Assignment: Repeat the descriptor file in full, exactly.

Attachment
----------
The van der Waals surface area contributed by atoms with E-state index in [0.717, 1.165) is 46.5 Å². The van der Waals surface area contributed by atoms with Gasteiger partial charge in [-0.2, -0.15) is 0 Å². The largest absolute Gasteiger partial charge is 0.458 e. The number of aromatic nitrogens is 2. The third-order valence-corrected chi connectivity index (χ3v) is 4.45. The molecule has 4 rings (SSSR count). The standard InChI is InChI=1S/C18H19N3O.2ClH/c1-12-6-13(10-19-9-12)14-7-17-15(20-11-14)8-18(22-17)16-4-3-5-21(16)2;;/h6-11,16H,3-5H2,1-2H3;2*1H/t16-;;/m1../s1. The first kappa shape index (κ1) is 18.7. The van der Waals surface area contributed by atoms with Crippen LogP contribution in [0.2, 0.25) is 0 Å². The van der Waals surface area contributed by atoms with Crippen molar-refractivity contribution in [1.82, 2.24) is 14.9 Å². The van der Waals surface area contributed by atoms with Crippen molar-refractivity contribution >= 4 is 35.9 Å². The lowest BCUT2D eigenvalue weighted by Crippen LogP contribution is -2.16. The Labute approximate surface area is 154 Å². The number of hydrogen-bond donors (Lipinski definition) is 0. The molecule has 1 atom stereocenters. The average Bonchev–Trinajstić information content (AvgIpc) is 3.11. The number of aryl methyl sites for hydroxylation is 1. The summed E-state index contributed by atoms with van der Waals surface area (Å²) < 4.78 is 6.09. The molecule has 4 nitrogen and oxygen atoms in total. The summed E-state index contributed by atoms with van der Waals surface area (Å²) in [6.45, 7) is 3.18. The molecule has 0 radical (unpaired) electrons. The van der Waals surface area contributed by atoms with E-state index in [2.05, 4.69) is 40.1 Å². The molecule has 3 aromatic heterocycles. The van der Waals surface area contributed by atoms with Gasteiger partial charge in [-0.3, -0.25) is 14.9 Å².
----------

The van der Waals surface area contributed by atoms with E-state index in [0.717, 1.165) is 46.5 Å². The van der Waals surface area contributed by atoms with Gasteiger partial charge in [-0.2, -0.15) is 0 Å². The largest absolute Gasteiger partial charge is 0.458 e. The number of aromatic nitrogens is 2. The third-order valence-corrected chi connectivity index (χ3v) is 4.45. The molecule has 4 rings (SSSR count). The standard InChI is InChI=1S/C18H19N3O.2ClH/c1-12-6-13(10-19-9-12)14-7-17-15(20-11-14)8-18(22-17)16-4-3-5-21(16)2;;/h6-11,16H,3-5H2,1-2H3;2*1H/t16-;;/m1../s1. The first kappa shape index (κ1) is 18.7. The van der Waals surface area contributed by atoms with Crippen LogP contribution in [0.2, 0.25) is 0 Å². The van der Waals surface area contributed by atoms with Crippen molar-refractivity contribution in [1.82, 2.24) is 14.9 Å². The van der Waals surface area contributed by atoms with Crippen molar-refractivity contribution >= 4 is 35.9 Å². The lowest BCUT2D eigenvalue weighted by Crippen LogP contribution is -2.16. The Labute approximate surface area is 154 Å². The number of hydrogen-bond donors (Lipinski definition) is 0. The molecule has 1 atom stereocenters. The average Bonchev–Trinajstić information content (AvgIpc) is 3.11. The number of aryl methyl sites for hydroxylation is 1. The summed E-state index contributed by atoms with van der Waals surface area (Å²) < 4.78 is 6.09. The molecule has 4 nitrogen and oxygen atoms in total. The summed E-state index contributed by atoms with van der Waals surface area (Å²) in [6.45, 7) is 3.18. The molecule has 0 radical (unpaired) electrons. The van der Waals surface area contributed by atoms with E-state index in [2.05, 4.69) is 40.1 Å². The molecule has 3 aromatic heterocycles. The van der Waals surface area contributed by atoms with Gasteiger partial charge in [-0.3, -0.25) is 14.9 Å².